Hundreds of thousands of pro-life advocates filled the streets and plazas of cities throughout Spain on March 29 in protest against legislation proposed by the Spanish Socialist government to liberalize the country’s abortion laws.
The country-wide demonstrations were organized by Spain’s pro-life associations Derecho a Vivir (Right to Life), Hazte Oír (Make Yourself Heard), Doctors for Life, and ProLife Madrid.
The organizers estimated that 500,000 people took part in rallies in more than 80 cities across Spain, with AFP reporting an estimated 100,000 in Madrid alone.
The protestors called on Prime Minister Jose Luis Rodriguez Zapatero to withdraw the legislation and warned that this was just the start of planned pro-life demonstrations. The Madrid march went under the slogan, "There is no right to kill, there is the right to live."
Spain’s current law allows abortion up to 12 weeks in cases of rape and 22 weeks in cases of fetal malformation. The proposed law would allow abortion on demand up to 14 weeks into a pregnancy, and up to 22 weeks if a doctor certified a serious threat to the health of the mother or fetal malformation, and would also allow girls from the age of 16 the right to have an abortion without their parents’ consent.
Right to Life spokeswoman Dr. Gador Joya told the crowd in front of Madrid’s Equality Ministry, "The government wants to approve a free abortion law that leaves the unborn completely unprotected."
The proposed law "will only lead to more deaths and more suffering by thousands of women," she said. "We demand that our laws protect the right to live and to be a mother."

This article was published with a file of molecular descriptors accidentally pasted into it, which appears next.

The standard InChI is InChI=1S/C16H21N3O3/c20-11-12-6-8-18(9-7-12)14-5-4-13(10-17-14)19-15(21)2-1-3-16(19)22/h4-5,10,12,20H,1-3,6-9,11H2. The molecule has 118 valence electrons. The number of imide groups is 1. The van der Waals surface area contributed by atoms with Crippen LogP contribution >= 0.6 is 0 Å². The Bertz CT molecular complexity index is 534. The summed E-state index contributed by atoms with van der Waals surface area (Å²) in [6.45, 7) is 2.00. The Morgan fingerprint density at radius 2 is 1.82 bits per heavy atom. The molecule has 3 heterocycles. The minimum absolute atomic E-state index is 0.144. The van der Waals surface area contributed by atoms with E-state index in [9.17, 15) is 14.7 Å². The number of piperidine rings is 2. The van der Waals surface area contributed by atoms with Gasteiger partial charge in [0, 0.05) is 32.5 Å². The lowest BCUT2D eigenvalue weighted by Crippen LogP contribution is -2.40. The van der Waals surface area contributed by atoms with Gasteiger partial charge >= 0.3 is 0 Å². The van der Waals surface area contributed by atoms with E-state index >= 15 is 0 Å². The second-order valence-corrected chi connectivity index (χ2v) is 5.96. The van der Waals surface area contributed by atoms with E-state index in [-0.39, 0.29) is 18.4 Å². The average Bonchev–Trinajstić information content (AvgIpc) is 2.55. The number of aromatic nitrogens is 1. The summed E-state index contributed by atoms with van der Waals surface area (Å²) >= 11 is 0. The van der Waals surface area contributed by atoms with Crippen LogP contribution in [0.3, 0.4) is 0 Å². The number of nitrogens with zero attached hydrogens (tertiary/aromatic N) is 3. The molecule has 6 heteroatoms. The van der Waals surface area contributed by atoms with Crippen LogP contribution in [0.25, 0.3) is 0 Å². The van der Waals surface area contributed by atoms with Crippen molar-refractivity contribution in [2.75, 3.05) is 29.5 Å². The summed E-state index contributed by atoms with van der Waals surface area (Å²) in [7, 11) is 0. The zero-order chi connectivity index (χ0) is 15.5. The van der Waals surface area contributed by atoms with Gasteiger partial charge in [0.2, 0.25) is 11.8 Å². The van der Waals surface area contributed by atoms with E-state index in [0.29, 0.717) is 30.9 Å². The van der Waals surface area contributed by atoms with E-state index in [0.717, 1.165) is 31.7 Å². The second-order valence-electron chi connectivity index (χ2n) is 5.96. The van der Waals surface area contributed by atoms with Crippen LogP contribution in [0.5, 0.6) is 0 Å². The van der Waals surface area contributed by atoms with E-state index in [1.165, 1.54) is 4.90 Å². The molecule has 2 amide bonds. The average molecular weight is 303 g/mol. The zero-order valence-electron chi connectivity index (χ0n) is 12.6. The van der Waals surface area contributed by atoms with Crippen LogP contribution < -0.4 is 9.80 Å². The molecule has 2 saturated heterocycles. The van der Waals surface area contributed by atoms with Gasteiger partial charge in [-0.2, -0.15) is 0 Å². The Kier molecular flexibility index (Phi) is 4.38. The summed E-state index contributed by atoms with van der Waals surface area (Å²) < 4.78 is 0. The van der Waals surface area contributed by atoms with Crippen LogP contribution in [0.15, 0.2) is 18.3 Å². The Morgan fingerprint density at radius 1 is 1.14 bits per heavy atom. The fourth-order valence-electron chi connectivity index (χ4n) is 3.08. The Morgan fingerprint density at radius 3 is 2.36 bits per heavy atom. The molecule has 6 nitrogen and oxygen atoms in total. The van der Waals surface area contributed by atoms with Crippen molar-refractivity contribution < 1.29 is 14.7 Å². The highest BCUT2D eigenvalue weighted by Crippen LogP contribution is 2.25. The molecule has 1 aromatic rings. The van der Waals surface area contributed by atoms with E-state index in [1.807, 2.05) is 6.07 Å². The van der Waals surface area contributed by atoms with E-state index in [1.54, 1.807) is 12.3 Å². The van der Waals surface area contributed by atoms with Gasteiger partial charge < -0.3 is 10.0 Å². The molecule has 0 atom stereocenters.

Vicente Martínez Pujalte of the conservative opposition Popular Party of Spain said that though he was present at the rally unofficially, party leader Rajoy had "approved of the protest" and noted that, "The government’s program threatens life and of course is not the best possible direction to take."
The leader of Hazte Oír (Make Yourself Heard), Ignacio Arsuaga said, "This is only the beginning," and proclaimed that a movement of over 100 professional and student groups is demanding "a true plan of support for pregnant women so that they can give birth to their children and as a last resort, if necessary, give them up for adoption."
Arsuaga also referred to the Madrid Declaration on Abortion, a manifesto which was read at the Madrid rally. The Manifesto, signed by over 300 experts from the medical science field in Spain, including researchers, professors, journalists, professionals, and specialists in humanities and social sciences, defends the "absolute value of the right to life by taking sides against the initiative promoted by the Zapatero’s Government of changing the juridical status of abortion with the aim of introducing abortion without restrictions in Spain."
The signatories defend the right to life that begins at conception, and in particular state clearly that "neither the embryo nor the foetus are parts of an organ of the mother." They also state that "an abortion is a simple and cruel act of terminating a human life," that women should be made aware of the psychological damages of post-abortion syndrome and that "the zygote is the initial corporeal reality of the human being."
The Manifesto argues that the proposed legislation to give a 16 year old girl the "autonomous right" to have an abortion "is a form of violence against women," and shows "a complete lack of responsibility."